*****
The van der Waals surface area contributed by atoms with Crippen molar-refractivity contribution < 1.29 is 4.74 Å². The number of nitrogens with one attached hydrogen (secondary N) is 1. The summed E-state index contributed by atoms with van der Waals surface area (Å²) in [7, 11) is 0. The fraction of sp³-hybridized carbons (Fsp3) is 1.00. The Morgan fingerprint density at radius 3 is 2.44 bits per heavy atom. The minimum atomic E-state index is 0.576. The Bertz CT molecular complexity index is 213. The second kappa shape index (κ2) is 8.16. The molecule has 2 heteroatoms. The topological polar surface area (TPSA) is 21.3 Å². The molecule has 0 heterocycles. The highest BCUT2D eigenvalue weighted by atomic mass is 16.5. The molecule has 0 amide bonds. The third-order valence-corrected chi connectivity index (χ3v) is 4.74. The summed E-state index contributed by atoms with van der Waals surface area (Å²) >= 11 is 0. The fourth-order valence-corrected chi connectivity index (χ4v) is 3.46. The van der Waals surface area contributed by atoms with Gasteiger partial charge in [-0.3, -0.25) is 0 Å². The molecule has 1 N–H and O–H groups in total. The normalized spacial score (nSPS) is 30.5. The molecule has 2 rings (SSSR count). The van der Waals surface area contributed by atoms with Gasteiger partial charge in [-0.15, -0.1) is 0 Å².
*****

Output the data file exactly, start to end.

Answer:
The van der Waals surface area contributed by atoms with Crippen molar-refractivity contribution < 1.29 is 4.74 Å². The number of nitrogens with one attached hydrogen (secondary N) is 1. The summed E-state index contributed by atoms with van der Waals surface area (Å²) in [7, 11) is 0. The fraction of sp³-hybridized carbons (Fsp3) is 1.00. The Morgan fingerprint density at radius 3 is 2.44 bits per heavy atom. The minimum atomic E-state index is 0.576. The Bertz CT molecular complexity index is 213. The second kappa shape index (κ2) is 8.16. The molecule has 2 heteroatoms. The topological polar surface area (TPSA) is 21.3 Å². The molecule has 0 heterocycles. The highest BCUT2D eigenvalue weighted by atomic mass is 16.5. The molecule has 0 amide bonds. The third-order valence-corrected chi connectivity index (χ3v) is 4.74. The summed E-state index contributed by atoms with van der Waals surface area (Å²) >= 11 is 0. The fourth-order valence-corrected chi connectivity index (χ4v) is 3.46. The van der Waals surface area contributed by atoms with Gasteiger partial charge in [-0.3, -0.25) is 0 Å². The molecule has 1 N–H and O–H groups in total. The normalized spacial score (nSPS) is 30.5. The molecule has 2 rings (SSSR count). The van der Waals surface area contributed by atoms with Gasteiger partial charge in [-0.15, -0.1) is 0 Å².